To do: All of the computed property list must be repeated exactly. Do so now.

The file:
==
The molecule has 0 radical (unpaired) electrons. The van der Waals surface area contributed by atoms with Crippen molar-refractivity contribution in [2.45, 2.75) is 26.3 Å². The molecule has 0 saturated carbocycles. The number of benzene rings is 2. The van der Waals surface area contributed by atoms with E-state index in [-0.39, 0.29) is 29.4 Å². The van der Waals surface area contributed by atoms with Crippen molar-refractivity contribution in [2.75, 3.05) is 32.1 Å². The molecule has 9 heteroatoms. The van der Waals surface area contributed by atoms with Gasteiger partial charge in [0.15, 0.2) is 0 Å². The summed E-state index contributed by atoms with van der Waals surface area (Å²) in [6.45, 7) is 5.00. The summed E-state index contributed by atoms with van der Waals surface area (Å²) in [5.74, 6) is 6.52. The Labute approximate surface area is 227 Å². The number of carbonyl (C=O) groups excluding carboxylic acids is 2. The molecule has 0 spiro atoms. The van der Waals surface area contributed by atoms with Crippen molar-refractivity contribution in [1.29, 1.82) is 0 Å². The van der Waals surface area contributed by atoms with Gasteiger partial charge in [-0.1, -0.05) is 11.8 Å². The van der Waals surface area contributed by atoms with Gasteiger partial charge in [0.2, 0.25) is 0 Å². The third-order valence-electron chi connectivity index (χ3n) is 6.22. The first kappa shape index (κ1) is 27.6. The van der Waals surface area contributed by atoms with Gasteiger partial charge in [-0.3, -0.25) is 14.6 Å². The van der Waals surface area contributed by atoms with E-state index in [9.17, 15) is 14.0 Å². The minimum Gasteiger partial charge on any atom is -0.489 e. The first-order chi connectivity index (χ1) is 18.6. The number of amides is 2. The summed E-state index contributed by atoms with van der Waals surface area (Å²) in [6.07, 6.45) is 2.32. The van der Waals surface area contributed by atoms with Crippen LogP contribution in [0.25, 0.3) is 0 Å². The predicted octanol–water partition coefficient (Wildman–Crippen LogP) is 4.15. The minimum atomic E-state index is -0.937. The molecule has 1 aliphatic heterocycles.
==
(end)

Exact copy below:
The molecule has 0 radical (unpaired) electrons. The van der Waals surface area contributed by atoms with Crippen molar-refractivity contribution in [2.45, 2.75) is 26.3 Å². The molecule has 0 saturated carbocycles. The number of benzene rings is 2. The van der Waals surface area contributed by atoms with E-state index in [-0.39, 0.29) is 29.4 Å². The van der Waals surface area contributed by atoms with Crippen molar-refractivity contribution in [2.75, 3.05) is 32.1 Å². The molecule has 9 heteroatoms. The van der Waals surface area contributed by atoms with Gasteiger partial charge in [0.15, 0.2) is 0 Å². The summed E-state index contributed by atoms with van der Waals surface area (Å²) in [6.45, 7) is 5.00. The summed E-state index contributed by atoms with van der Waals surface area (Å²) in [5.74, 6) is 6.52. The Labute approximate surface area is 227 Å². The number of carbonyl (C=O) groups excluding carboxylic acids is 2. The molecule has 0 spiro atoms. The van der Waals surface area contributed by atoms with Crippen molar-refractivity contribution in [1.29, 1.82) is 0 Å². The van der Waals surface area contributed by atoms with Gasteiger partial charge in [-0.1, -0.05) is 11.8 Å². The van der Waals surface area contributed by atoms with Gasteiger partial charge in [0.2, 0.25) is 0 Å². The third-order valence-electron chi connectivity index (χ3n) is 6.22. The first kappa shape index (κ1) is 27.6. The van der Waals surface area contributed by atoms with Gasteiger partial charge in [-0.3, -0.25) is 14.6 Å². The van der Waals surface area contributed by atoms with E-state index in [9.17, 15) is 14.0 Å². The minimum Gasteiger partial charge on any atom is -0.489 e. The first-order chi connectivity index (χ1) is 18.6. The number of amides is 2. The summed E-state index contributed by atoms with van der Waals surface area (Å²) in [6.07, 6.45) is 2.32. The van der Waals surface area contributed by atoms with Crippen LogP contribution in [0.25, 0.3) is 0 Å². The predicted octanol–water partition coefficient (Wildman–Crippen LogP) is 4.15. The minimum atomic E-state index is -0.937. The molecule has 1 aliphatic heterocycles.